A Cabinet minister was not entitled to £470,000 severance pay after two days on the job

5 August 2022
What was claimed

Michelle Donelan, who was education secretary for two days, is due £470,000 in severance pay.

Our verdict

This is false. She is entitled to £16,876 in severance pay, but has said she won’t be taking it. £470,000 is much more than all the recently resigning ministers, including the Prime Minister, are due in total.

A post on Facebook first published on 8 July reads: “MICHELLE DONELAN The two day education minister…. £470,000 severance pay…. JUSTIFY THAT!” and has over 350 shares.

It’s not the case that Michelle Donelan MP is entitled to or will be getting £470,000 in severance pay. 

Certain ministers and some others in government are entitled to severance pay equal to a quarter of their salary, and for cabinet ministers like her that amount is just under £17,000. The total amount of severance pay that ministers who resigned in early July, as well as the Prime Minister when he steps down, are entitled to is much less than £470,000. 

How much are resigning ministers due?

Michelle Donelan MP was Secretary of State for Education (which is a Cabinet position) for two days this year, from 5 July to 7 July.

As we’ve written before, ministers and certain other people holding various eligible paid positions in government and the opposition are entitled to a quarter of their salary in severance pay when they leave the job. This doesn’t include parliamentary private secretaries or trade envoys, who are unpaid. And it only applies to people who are under the age of 65, and who leave the job for any reason other than their death.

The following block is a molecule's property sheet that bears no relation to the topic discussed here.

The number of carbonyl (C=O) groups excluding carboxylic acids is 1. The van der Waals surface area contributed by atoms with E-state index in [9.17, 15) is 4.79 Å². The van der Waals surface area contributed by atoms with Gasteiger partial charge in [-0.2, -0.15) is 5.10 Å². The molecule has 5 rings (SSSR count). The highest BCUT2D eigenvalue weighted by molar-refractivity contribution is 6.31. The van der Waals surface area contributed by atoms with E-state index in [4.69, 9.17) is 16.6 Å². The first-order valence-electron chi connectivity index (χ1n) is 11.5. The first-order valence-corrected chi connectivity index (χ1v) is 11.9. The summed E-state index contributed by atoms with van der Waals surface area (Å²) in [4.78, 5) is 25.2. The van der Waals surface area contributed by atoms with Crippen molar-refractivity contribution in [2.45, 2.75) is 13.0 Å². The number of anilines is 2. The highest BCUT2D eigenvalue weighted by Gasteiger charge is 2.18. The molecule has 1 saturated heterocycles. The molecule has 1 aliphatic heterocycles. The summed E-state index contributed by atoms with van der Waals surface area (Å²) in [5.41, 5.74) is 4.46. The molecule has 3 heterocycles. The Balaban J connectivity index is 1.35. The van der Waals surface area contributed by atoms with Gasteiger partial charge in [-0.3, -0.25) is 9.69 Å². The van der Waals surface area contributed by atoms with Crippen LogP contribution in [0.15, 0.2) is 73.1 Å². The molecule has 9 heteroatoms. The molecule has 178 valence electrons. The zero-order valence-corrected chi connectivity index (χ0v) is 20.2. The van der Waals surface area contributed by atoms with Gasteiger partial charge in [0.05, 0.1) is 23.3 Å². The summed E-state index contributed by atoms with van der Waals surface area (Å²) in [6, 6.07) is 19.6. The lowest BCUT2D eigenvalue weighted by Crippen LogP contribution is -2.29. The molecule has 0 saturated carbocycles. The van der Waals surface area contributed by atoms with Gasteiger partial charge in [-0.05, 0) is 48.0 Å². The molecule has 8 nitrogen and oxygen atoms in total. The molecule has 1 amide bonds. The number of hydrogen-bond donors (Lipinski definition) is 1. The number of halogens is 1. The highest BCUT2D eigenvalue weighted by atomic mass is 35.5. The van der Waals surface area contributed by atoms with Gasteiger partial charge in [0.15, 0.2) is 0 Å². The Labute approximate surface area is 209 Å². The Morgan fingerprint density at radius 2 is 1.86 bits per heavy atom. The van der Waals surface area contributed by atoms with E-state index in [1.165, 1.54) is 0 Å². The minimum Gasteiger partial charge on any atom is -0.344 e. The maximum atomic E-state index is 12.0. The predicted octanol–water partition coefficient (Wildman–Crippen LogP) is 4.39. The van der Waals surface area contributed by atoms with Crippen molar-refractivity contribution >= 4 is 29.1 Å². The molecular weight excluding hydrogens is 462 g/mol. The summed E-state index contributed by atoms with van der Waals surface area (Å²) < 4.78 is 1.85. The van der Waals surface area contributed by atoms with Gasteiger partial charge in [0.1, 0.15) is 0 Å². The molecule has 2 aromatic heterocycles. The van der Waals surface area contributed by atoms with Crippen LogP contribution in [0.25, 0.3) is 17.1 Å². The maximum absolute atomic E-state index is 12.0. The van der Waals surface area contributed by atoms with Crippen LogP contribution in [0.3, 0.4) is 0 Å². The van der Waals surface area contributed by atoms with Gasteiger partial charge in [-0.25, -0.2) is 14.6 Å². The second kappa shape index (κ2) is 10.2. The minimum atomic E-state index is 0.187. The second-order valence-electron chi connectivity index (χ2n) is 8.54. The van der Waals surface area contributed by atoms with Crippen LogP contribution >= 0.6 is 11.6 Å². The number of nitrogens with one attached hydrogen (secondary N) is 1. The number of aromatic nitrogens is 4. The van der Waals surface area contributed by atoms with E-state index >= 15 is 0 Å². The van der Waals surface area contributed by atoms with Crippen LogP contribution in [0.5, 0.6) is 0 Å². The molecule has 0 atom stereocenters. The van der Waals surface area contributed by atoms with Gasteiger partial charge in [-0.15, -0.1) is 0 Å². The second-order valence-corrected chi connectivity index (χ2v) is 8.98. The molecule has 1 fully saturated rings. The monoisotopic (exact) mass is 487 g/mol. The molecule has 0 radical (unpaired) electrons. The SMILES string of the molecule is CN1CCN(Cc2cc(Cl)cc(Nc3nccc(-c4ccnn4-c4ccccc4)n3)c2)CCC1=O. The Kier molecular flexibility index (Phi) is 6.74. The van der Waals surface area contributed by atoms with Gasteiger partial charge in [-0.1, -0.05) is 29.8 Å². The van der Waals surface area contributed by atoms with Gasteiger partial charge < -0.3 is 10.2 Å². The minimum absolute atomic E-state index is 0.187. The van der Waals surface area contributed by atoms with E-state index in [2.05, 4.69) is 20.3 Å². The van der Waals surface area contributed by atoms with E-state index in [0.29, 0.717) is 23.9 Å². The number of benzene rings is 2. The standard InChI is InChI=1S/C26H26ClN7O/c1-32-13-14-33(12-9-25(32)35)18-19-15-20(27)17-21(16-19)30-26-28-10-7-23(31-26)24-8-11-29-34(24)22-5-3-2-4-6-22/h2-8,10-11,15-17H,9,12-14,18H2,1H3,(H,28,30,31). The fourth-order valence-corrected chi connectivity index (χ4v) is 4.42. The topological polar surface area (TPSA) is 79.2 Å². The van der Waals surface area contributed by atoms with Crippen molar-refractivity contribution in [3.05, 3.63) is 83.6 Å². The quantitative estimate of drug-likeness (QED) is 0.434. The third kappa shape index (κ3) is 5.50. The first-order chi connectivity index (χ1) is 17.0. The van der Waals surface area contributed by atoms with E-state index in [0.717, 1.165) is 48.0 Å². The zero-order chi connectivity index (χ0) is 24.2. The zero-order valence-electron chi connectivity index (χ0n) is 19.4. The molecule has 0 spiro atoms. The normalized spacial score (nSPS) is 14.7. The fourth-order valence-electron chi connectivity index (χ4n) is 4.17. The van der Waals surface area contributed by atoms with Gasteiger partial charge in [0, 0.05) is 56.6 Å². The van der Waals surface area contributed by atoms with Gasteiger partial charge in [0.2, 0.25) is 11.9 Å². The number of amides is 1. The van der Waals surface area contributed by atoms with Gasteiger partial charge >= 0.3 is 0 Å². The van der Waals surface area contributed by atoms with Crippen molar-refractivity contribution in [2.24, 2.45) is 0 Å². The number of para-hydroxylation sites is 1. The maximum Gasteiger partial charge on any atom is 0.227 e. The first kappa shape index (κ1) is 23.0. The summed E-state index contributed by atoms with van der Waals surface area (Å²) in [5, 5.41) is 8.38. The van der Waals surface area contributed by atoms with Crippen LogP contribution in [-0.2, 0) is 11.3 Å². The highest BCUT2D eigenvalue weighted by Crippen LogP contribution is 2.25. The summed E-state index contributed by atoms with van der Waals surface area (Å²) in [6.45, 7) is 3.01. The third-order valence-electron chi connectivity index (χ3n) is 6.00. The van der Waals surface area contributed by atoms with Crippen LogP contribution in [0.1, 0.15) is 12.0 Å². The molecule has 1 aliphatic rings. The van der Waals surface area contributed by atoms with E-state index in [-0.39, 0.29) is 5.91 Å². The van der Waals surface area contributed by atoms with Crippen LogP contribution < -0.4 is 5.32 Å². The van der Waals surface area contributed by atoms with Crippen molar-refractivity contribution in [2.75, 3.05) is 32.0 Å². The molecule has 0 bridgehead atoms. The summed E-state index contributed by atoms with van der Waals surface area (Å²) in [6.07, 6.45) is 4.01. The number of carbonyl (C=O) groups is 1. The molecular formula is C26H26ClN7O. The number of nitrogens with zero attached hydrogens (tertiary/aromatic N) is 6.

It doesn’t apply to people who hold one of the eligible positions again within three weeks (or within six weeks following the dissolution of Parliament for an election). 

However, as three weeks have passed since she resigned and Ms Donelan has not held another eligible position, she is eligible to receive the severance pay. For her, this would be a quarter of £67,505, so £16,876.25.

However, Ms Donelan has said she will not be taking the money. She said on 7 July that she would instead “be donating it in full to a local charity”.

Where does the £470,000 figure come from?

The Facebook post is a screenshot of a tweet with over 3,000 retweets. In a subsequent tweet from the same account, the original poster claimed instead that £470,000 was the total amount, saying: “LEST WE FORGET: Every minister who resigns is entitled to severance pay totalling £470,000…. Even those in post for less than two full days… (Michelle Donelan).” However, that is still false.

It’s not clear where this exact figure came from, but around the time of mass government resignations in early July, the Liberal Democrats calculated that Boris Johnson and the ministers who resigned before him would be entitled to a total of £423,995 in severance pay.

That figure was significantly too high, as it included several parliamentary private secretaries, who are unpaid, so don’t get severance pay when they leave. The Liberal Democrats then released another analysis saying the total cost would be around £245,000. As we wrote last month, that figure appears to be about right.

Image courtesy of Adi Ulici

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